Braille Monitor                                                    November 2008

(back) (contents) (next)

Optical Character Recognition and High-Volume Book-Scanning

by Clara Van Gerven

Clara Van Gerven demonstrating a Zoom-TwixFrom the Editor: Clara Van Gerven is an access technology content specialist in the International Braille and Technology Center of the NFB Jernigan Institute. The following article summarizes a presentation she made at the 2008 NFB convention. Here it is:

Few things have become as important in access technology over the years as optical character recognition (OCR). As the primary way to access print, OCR has become an important tool for any blind student or professional, reducing (though by no means eliminating) the need for human readers. The simple function of converting print to text readable by a text-to-speech engine has long since been expanded to include a wide range of editing and formatting choices. This article will describe and compare four of the most commonly used packages in OCR: Freedom Scientific's OpenBook 8, Kurzweil Educational System's Kurzweil 1000 version 11, and ABISee's Eye-Pal and Zoom-Twix. Because my focus is high-volume print processing and editing, I will not discuss mobile devices such as the KNFB Reader Mobile since these are less suited to the task.

OpenBook and Kurzweil 1000 are fairly similar in intent and function; both work with mainstream flatbed scanners and offer powerful editing. Both have two OCR engines to choose from and can save files as audio. Both give users the option of downloading books from Bookshare.org, NLS Web Braille, etc.

The differences between Kurzweil 1000 and OpenBook are in some of the finer points. Kurzweil 1000 saves its audio as DAISY-format files, which can be a significant advantage in documents with good markup. It also opens files from a range of sources (though without the option of saving the files directly in the source technology); PAC Mate, Maestro, BookCourier, Book Port, Road Runner, Braille ’n Speak, and BrailleNote devices are all supported, though the Victor Reader Stream, the most popular book-reading device at the moment, is not.

Kurzweil 1000's optimized scanning function uses both OCR engines and configures other settings (brightness etc.) for best results. This is a helpful function. Settings can then be saved for later use on similar documents. Bookmarks, text notes, and annotations can be added to study material, enhancing this software's use to the student or researcher. Finally, the program also includes an option to recognize forms, though we had little success with this feature since the field-recognition in our tests was not reliable enough to be truly helpful.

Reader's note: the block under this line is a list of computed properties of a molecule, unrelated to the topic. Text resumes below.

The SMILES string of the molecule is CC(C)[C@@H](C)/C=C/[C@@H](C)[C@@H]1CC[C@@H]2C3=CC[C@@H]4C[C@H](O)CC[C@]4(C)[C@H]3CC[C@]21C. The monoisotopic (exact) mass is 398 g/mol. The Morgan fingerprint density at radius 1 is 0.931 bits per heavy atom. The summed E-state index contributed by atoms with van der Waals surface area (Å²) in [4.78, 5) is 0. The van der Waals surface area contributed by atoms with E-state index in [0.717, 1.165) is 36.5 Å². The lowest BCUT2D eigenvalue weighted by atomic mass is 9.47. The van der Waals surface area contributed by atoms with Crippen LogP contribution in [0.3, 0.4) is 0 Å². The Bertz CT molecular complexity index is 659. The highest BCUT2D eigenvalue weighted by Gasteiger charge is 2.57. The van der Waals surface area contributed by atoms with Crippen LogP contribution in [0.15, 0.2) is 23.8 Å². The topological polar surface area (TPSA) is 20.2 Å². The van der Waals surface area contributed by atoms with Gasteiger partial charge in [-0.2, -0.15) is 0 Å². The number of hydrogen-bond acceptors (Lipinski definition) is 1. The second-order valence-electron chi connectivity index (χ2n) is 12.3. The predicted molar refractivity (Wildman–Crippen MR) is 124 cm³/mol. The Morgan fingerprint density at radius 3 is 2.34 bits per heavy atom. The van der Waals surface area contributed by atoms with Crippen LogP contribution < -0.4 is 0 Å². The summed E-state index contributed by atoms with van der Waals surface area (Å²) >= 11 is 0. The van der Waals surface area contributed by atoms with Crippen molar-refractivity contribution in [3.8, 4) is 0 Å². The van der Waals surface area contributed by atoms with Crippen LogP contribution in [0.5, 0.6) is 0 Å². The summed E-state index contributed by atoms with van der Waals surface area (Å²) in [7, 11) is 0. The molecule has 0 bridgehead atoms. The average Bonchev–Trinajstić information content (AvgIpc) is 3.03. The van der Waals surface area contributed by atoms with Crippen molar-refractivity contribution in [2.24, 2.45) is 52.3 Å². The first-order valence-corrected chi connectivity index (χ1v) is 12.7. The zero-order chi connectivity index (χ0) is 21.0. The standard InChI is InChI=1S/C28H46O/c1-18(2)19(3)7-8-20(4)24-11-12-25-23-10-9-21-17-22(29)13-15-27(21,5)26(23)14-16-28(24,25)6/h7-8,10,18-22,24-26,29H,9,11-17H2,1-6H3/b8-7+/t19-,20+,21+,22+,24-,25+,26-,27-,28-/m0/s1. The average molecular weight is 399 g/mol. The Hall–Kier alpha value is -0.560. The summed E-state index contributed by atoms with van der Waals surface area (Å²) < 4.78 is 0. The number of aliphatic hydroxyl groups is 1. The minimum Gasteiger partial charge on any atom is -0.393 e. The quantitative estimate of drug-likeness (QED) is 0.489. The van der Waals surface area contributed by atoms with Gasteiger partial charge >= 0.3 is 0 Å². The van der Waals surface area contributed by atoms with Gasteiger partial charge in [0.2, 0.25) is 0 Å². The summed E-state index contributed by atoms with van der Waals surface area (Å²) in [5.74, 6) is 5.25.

OpenBook 8 allows users to save to and open files from PAC Mate, Braille Lite, Type Lite, Braille ’n Speak, Type ’n Speak, BrailleNote, and VoiceNote notetakers. In our tests, however, the BrailleNote files did not open in OpenBook. The highlighting option in OpenBook has three colors, and, when the user exports the highlights, he or she can opt to group them by color or leave them in text order. While the highlighting covers some of the same ground as the bookmarks and annotations in Kurzweil 1000, the highlighting makes creating summaries easy and is a little more intuitive than the parallel function in Kurzweil 1000.

ABISee's Eye-Pal and Zoom-Twix are fundamentally different from OpenBook and Kurzweil 1000, though they cover some of the same ground. Where the two programs discussed above are essentially software solutions using mainstream hardware, the ABISee products use a combination of custom hardware and software.

The Eye-Pal and the Zoom-Twix have the same basic setup, but their audiences differ. The Eye-Pal, with its Braille support and JAWS compatibility, is aimed at blind users, whereas the Zoom-Twix, with its extra camera for distance viewing, is intended for the low-vision user. The basic hardware is the same for both devices--a small camera on fold-out legs connected by USB cable to a computer, which makes it much easier to scan books because one can simply flip the pages rather than having to unbind the book or lift it off the scanner to turn the page. The camera is also a portable solution; unlike a scanner it folds up to fit in a custom bag. The Eye-Pal and Zoom-Twix are designed for fast scanning. The software bears this out; it has an automatic book-scanning function, which recognizes when you have turned a page and have stopped moving, then takes a picture. The camera setup and this automatic scanning yield the best results for fast scanning.

Once the scanning is complete with either of the ABISee devices, some more profound differences between them and OpenBook and Kurzweil 1000 are apparent. The ABISee software lets you save files as text, but any editing has to be done in a full-fledged editing program.

The bottom line for anyone choosing an OCR solution is this: if what you want is to be able to scan fast, the ABISee products will be your choice. If, on the other hand, you need to edit and reformat your files extensively, you are likely to prefer OpenBook or Kurzweil 1000.

The pricing and purchasing information for the products discussed in this article follows:

The purchase price for Kurzweil 1000 version 11 is $995. Contact Kurzweil Educational Systems at (800) 894-5374 or visit <www.kurzweiledu.com>.

OpenBook 8.0 is available for $995 from Freedom Scientific. You can contact them at (800) 444-4443 or visit <www.freedomscientific.com>.

The Eye-Pal at $2,000 and Zoom-Twix at $3,500 are sold by ABISee. Contact the company at (800) 681-5909. You can visit the Website at <www.abisee.com>.

If you have questions, contact me at <cvangerven@nfb.org> or at (410) 659-9314, ext. 2410.

(back) (contents) (next)